Rather than move, 68.3% were planning to upgrade their front or back yards this year. With cost a big concern, most prefer to break such renovations down into smaller projects that they can tackle over time.

More about the survey plus some advice from Adbri Masonry can be found at

More Trendy Stuff
(From Get Results Gardening 2nd November, 2018)

Last week we looked at the Garden Media Group's annual trend report, but they aren't the only ones trying to predict the future. What do other commentators see ahead for the international gardening scene?

Greenhouse Canada: Edibles that do double duty as ornamentals have been gaining popularity and look set to continue. Breeders are working hard to deliver varieties that have decorative qualities and suitability for container culture.

Casual Living (USA): The next phase of the outdoor living trend is a proliferation of pillows. New textiles are now making it possible to combine the look and feel of indoor cushions with water and stain resistance.


Hardware Retailing: Recycled/sustainable materials, edible gardening in containers, cooking equipment that can be used both indoors and outdoors.

Horticulture Week (UK): Recyclable pots, ferns and yet more succulents.

House Beautiful (UK): Garden lighting, topiary and adult treehouses.

A major theme being expressed by many commentators is the continued blending of interior and exterior spaces as plants continue to move indoors and traditional indoor activities like cooking or lounging move outdoors - or into treehouses?

Nature So Hot
(From Get Results Gardening 26th October, 2018)

Every year the Garden Media Group analyse broader societal and fashion trends to predict what might be ahead for the gardening world.

Last year's overarching theme was "Nature's Rx for Mental Wellness" (if they were correct, you should be seeing those trends now). They have recently released their predictions for 2019 under the banner "Rooted Together - Reconnecting with the Natural World", suggesting nature isn't going out of style.

The group predicts a reawakening of concern for the environment on both a global and personal level that will see more people using gardening to address issues like climate change and loss of biodiversity.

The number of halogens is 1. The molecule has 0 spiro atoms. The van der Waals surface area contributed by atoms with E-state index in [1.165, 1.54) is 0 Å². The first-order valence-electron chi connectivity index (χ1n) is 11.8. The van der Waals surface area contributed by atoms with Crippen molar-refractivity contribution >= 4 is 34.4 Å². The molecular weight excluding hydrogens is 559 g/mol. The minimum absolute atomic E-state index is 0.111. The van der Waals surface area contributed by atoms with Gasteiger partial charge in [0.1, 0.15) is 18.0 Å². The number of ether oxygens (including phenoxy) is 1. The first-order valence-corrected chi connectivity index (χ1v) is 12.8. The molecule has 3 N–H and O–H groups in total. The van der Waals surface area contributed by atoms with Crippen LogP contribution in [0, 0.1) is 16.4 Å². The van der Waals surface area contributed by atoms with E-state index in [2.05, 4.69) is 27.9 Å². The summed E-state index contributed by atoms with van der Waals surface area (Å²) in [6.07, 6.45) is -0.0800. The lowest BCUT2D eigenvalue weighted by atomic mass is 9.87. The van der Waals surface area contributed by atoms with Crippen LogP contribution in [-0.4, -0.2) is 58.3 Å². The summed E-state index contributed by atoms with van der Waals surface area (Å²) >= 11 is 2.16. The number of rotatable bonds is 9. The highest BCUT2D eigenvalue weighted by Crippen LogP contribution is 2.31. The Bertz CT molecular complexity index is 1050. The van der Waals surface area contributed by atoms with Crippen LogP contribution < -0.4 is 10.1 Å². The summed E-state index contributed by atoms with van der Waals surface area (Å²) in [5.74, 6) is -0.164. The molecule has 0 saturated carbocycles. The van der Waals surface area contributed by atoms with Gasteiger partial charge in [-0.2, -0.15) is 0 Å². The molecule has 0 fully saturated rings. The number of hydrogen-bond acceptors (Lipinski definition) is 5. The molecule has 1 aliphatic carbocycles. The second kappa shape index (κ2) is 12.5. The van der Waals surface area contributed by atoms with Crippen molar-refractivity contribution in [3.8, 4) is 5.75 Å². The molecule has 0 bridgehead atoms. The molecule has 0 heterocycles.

There'll also be a greater appreciation of what being in touch with nature can do for personal wellbeing as people start swapping screen time for green time.


This goes beyond the tradition garden. It may be manifested as indoor gardening or volunteering for public garden projects and environmental initiatives.

This also goes hand-in-hand with interest in recycling and Earth-friendly consumer products, including garden products. Insect habitats and native plants will be popular.

Technology will nevertheless a part in this "new environmentalism", with apps, sensors and robotic devices removing some of the labour and guesswork, particularly in larger landscapes and production environments.

Meanwhile, bluish-green mint tones are predicted to be the next big colour trend for plants and accessories along with pale-coloured flowers for night gardens.

Garden Media Group:

Growing Brains
(From Get Results Gardening 9th September, 2018)

Recently released results of a psychological study suggest greener neighborhoods may improve children's brains.

11-year-olds living in urban areas of England were assessed. Even after allowing for socio-economic factors associated with neighbourhoods, more greenspace was correlated with better spatial working memory.

This cognitive function records and processes information about an individual's surroundings and is related to attention control. It's also correlated with academic achievement.

While this study couldn't prove that the environment directly caused the better memory performance, it points the way to further research and another possible benefit of more parks and gardens in cities.

Read More:

U.S. Millennials Grow Into Gardening
(From Get Results Gardening 8th June, 2018)

America's annual National Gardening Survey (produced by market research company Garden Research) explores consumer activity and trends for the nation's lawn and garden industry.

The latest report reveals that in 2017, more American households were gardening than ever before, thanks to an increase participation by the under 35 age group.